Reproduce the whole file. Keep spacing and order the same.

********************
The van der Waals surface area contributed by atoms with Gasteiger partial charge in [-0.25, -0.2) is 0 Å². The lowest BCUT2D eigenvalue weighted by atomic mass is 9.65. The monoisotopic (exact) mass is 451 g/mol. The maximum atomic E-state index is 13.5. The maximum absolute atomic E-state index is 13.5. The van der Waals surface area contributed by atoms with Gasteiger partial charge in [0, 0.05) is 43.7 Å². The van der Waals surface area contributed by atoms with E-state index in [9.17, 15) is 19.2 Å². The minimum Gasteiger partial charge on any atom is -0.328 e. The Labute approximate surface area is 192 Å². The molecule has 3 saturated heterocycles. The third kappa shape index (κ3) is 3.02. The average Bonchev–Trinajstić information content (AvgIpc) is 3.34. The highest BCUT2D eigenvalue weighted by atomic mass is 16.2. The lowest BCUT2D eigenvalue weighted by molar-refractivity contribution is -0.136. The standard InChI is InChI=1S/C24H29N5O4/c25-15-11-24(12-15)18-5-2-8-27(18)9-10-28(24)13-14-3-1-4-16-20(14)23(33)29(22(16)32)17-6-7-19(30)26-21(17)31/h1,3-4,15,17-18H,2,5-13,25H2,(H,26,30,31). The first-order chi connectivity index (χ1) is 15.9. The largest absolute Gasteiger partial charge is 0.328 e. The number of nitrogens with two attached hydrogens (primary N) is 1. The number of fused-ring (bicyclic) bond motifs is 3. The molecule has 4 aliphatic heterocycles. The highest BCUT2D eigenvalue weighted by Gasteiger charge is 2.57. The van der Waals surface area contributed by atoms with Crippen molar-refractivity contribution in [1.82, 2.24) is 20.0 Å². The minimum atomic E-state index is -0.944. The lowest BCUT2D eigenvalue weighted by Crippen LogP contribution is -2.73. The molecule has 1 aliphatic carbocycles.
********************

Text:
The van der Waals surface area contributed by atoms with Gasteiger partial charge in [-0.25, -0.2) is 0 Å². The lowest BCUT2D eigenvalue weighted by atomic mass is 9.65. The monoisotopic (exact) mass is 451 g/mol. The maximum atomic E-state index is 13.5. The maximum absolute atomic E-state index is 13.5. The van der Waals surface area contributed by atoms with Gasteiger partial charge in [0, 0.05) is 43.7 Å². The van der Waals surface area contributed by atoms with E-state index in [9.17, 15) is 19.2 Å². The minimum Gasteiger partial charge on any atom is -0.328 e. The Labute approximate surface area is 192 Å². The molecule has 3 saturated heterocycles. The third kappa shape index (κ3) is 3.02. The average Bonchev–Trinajstić information content (AvgIpc) is 3.34. The highest BCUT2D eigenvalue weighted by atomic mass is 16.2. The lowest BCUT2D eigenvalue weighted by molar-refractivity contribution is -0.136. The standard InChI is InChI=1S/C24H29N5O4/c25-15-11-24(12-15)18-5-2-8-27(18)9-10-28(24)13-14-3-1-4-16-20(14)23(33)29(22(16)32)17-6-7-19(30)26-21(17)31/h1,3-4,15,17-18H,2,5-13,25H2,(H,26,30,31). The first-order chi connectivity index (χ1) is 15.9. The largest absolute Gasteiger partial charge is 0.328 e. The number of nitrogens with two attached hydrogens (primary N) is 1. The number of fused-ring (bicyclic) bond motifs is 3. The molecule has 4 aliphatic heterocycles. The highest BCUT2D eigenvalue weighted by Gasteiger charge is 2.57. The van der Waals surface area contributed by atoms with Crippen molar-refractivity contribution in [1.82, 2.24) is 20.0 Å². The minimum atomic E-state index is -0.944. The lowest BCUT2D eigenvalue weighted by Crippen LogP contribution is -2.73. The molecule has 1 aliphatic carbocycles.